Athens, August 3, 2015/ Independent Balkan News Agency
By Zacharias Petrou
The Athens stock market closed sharply lower on its first day of trading for five weeks.
It finished 16.23% lower at 668.06 having initially lost almost 23% in the first few hours of trading.
The country’s four largest banks – National Bank, Piraeus Bank, Eurobank and Alpha Bank – plunged 30%, hitting the daily volatility limit.
Some large cap stocks showed signs that they are much better suited to fight this unprecedented crisis better than the banks. Export – oriented firms and companies with strong fundamentals despite the economic recession recorded smaller losses, such as airliner Aegean (-0.49%), real estate investment firm Grivalia (-5,03%) and Coca-Cola Hellenic Bottling Company (-5,35%).
Athens Stock Exchange CEO Socrates Lazaridis told Bloomberg the large drop is logical given that stocks have been closed for 5 weeks.
The banks reopened on July 20, but withdrawals and money transfers abroad remain restricted. The stock exchange has not been closed for a month since 1974.
Lazaridis added that he expected some stocks to bounce tomorrow as the panic selling dries up.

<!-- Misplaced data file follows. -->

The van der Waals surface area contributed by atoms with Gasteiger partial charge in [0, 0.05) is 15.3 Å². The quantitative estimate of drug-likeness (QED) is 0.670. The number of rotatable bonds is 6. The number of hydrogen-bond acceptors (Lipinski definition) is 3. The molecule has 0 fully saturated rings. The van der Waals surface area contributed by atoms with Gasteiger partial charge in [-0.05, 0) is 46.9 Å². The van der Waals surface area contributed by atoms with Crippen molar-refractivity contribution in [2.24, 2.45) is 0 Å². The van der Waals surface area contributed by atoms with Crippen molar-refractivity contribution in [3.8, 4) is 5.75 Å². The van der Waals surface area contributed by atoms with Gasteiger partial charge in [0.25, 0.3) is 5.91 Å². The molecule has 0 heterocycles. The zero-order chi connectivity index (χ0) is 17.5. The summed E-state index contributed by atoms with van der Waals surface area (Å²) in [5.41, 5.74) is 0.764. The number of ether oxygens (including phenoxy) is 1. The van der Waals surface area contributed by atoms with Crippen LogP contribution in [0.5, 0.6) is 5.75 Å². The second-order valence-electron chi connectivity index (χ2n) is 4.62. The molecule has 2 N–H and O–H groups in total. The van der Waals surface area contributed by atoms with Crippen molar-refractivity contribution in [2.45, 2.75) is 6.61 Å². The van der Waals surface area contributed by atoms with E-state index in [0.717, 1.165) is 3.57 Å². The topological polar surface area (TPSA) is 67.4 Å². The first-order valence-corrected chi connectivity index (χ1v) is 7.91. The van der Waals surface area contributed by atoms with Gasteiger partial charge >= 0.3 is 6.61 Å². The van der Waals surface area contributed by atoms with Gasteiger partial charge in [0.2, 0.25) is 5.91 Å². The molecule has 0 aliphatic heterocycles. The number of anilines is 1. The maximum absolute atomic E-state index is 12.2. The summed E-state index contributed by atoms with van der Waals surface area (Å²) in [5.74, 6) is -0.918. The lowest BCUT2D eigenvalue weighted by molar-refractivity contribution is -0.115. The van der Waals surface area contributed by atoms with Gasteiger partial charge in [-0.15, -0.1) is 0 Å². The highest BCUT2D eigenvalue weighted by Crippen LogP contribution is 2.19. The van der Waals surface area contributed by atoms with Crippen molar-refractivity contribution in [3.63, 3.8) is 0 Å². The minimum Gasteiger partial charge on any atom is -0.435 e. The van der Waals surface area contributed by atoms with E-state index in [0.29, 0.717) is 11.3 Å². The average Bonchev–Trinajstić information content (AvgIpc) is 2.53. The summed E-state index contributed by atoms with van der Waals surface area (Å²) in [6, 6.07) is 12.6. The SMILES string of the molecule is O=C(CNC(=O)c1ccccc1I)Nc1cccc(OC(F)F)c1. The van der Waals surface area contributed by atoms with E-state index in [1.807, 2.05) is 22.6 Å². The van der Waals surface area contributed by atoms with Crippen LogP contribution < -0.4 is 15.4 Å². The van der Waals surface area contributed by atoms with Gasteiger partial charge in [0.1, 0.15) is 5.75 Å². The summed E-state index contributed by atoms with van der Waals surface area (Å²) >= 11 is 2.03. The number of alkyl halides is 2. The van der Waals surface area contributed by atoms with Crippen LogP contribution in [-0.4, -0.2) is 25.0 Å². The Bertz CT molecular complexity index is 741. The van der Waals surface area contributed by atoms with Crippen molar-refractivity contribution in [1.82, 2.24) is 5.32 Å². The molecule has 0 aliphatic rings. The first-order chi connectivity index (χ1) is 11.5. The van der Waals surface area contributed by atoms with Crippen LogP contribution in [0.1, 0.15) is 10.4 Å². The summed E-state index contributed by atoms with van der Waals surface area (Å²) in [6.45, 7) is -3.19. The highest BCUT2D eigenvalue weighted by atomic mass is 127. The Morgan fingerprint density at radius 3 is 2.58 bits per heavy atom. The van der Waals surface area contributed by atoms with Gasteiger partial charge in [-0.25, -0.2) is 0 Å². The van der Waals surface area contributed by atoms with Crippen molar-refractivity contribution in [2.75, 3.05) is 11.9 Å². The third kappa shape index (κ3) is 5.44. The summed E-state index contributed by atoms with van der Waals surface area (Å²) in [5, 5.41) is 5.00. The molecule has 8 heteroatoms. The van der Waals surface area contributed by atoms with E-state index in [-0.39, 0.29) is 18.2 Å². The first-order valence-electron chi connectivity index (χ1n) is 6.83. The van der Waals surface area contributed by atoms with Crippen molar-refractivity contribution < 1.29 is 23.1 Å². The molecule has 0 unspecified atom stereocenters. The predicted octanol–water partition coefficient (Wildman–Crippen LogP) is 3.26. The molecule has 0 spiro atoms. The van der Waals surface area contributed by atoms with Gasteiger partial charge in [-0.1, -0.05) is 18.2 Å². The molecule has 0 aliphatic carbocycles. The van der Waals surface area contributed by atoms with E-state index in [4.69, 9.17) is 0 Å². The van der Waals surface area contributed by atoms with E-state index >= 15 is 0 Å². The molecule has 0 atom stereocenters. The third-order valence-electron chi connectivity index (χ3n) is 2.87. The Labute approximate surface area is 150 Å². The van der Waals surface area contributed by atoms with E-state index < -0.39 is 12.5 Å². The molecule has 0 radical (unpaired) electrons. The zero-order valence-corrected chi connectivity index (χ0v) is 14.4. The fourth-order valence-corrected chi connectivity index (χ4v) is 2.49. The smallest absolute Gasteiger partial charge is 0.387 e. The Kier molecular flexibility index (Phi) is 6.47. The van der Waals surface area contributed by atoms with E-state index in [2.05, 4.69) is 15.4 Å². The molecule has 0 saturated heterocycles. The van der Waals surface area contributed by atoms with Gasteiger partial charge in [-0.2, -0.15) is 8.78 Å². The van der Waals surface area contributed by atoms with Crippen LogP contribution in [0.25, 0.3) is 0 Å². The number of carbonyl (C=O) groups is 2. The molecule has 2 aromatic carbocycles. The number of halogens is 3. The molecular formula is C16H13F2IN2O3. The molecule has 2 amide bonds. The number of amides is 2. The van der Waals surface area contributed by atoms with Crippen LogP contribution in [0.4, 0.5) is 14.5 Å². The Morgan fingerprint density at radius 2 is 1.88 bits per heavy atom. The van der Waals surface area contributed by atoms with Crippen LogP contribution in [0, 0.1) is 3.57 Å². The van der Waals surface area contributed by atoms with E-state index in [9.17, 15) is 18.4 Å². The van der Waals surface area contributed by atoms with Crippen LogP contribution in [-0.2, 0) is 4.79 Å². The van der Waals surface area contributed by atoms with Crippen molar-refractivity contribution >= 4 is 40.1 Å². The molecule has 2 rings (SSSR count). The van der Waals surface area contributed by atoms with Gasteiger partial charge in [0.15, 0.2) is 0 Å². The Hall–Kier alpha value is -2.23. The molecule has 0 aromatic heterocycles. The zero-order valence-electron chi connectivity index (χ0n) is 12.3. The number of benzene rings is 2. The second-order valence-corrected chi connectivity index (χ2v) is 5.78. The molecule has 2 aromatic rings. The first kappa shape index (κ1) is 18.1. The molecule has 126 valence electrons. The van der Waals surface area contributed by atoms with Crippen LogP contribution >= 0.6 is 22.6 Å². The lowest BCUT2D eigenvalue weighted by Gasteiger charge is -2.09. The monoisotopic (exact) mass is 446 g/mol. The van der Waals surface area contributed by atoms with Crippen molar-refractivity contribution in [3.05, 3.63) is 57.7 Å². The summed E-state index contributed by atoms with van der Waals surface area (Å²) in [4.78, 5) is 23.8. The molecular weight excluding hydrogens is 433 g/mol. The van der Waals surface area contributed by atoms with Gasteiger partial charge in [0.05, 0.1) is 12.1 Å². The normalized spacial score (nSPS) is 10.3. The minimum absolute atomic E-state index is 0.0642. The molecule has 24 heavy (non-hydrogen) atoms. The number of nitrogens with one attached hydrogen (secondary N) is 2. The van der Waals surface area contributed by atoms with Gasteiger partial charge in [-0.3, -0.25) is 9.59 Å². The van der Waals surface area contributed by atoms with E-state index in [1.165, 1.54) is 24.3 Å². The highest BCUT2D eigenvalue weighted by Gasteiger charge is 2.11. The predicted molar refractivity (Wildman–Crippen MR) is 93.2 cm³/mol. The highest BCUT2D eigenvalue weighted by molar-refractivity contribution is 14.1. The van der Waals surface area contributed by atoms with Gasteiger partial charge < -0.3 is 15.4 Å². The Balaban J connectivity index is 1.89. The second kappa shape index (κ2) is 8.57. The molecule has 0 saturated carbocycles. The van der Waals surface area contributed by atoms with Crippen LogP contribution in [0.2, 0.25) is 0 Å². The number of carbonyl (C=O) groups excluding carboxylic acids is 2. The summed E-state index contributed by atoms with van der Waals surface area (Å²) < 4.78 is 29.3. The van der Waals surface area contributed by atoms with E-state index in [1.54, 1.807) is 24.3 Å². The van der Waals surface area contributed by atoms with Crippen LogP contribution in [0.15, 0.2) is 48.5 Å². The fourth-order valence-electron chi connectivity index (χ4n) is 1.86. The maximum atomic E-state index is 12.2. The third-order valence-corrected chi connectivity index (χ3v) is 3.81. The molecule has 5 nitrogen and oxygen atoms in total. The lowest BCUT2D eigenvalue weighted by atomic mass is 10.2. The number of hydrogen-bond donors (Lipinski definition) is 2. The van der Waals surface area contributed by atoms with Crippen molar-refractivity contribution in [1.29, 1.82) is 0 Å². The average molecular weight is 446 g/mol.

In order to limit the possibility of using shares as part of euro-flight, the government and ECB have said no extra money can be withdrawn by Greeks from deposit accounts to buy shares. They will, however, be able to use foreign bank accounts or make cash transactions.
International investors won’t face any restrictions, as long as they were active in the markets before they were shuttered in June.
A survey of Greek manufacturers has fallen to its lowest level in history following the capital controls imposed. The PMI reading for last month has dropped to 30.2 from 46.9 (anything above 50 indicates expansion).
Although manufacturing represents only a small proportion of Greece’s total productive output, the sheer magnitude of the downturn sends a worrying signal for the health of the economy as a whole.
Greece’s economic sentiment also hit its lowest level in almost three years in July, hurt by banking restrictions and political uncertainty in the country, a monthly report by the IOBE think tank showed Monday.